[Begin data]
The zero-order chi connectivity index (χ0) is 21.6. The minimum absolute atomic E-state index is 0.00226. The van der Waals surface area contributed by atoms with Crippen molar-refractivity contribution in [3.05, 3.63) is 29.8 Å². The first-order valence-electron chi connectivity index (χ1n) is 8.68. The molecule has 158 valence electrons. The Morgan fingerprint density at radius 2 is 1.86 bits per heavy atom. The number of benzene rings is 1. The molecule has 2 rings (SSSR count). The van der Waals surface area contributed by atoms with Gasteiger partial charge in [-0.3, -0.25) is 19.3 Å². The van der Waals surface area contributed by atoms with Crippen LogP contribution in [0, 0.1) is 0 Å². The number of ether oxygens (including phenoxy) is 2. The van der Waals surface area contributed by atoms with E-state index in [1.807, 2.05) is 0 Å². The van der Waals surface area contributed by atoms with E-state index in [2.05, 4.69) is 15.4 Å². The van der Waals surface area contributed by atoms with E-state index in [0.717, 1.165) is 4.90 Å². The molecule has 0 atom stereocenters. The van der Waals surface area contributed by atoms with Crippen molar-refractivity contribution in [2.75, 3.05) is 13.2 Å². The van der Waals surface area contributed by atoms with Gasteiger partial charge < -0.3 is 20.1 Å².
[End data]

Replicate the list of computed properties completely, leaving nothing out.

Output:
The zero-order chi connectivity index (χ0) is 21.6. The minimum absolute atomic E-state index is 0.00226. The van der Waals surface area contributed by atoms with Crippen molar-refractivity contribution in [3.05, 3.63) is 29.8 Å². The first-order valence-electron chi connectivity index (χ1n) is 8.68. The molecule has 158 valence electrons. The Morgan fingerprint density at radius 2 is 1.86 bits per heavy atom. The number of benzene rings is 1. The molecule has 2 rings (SSSR count). The van der Waals surface area contributed by atoms with Gasteiger partial charge in [-0.3, -0.25) is 19.3 Å². The van der Waals surface area contributed by atoms with Crippen LogP contribution in [0, 0.1) is 0 Å². The number of ether oxygens (including phenoxy) is 2. The van der Waals surface area contributed by atoms with E-state index in [1.807, 2.05) is 0 Å². The van der Waals surface area contributed by atoms with E-state index in [2.05, 4.69) is 15.4 Å². The van der Waals surface area contributed by atoms with E-state index in [0.717, 1.165) is 4.90 Å². The molecule has 0 atom stereocenters. The van der Waals surface area contributed by atoms with Crippen molar-refractivity contribution in [2.75, 3.05) is 13.2 Å². The van der Waals surface area contributed by atoms with Gasteiger partial charge < -0.3 is 20.1 Å².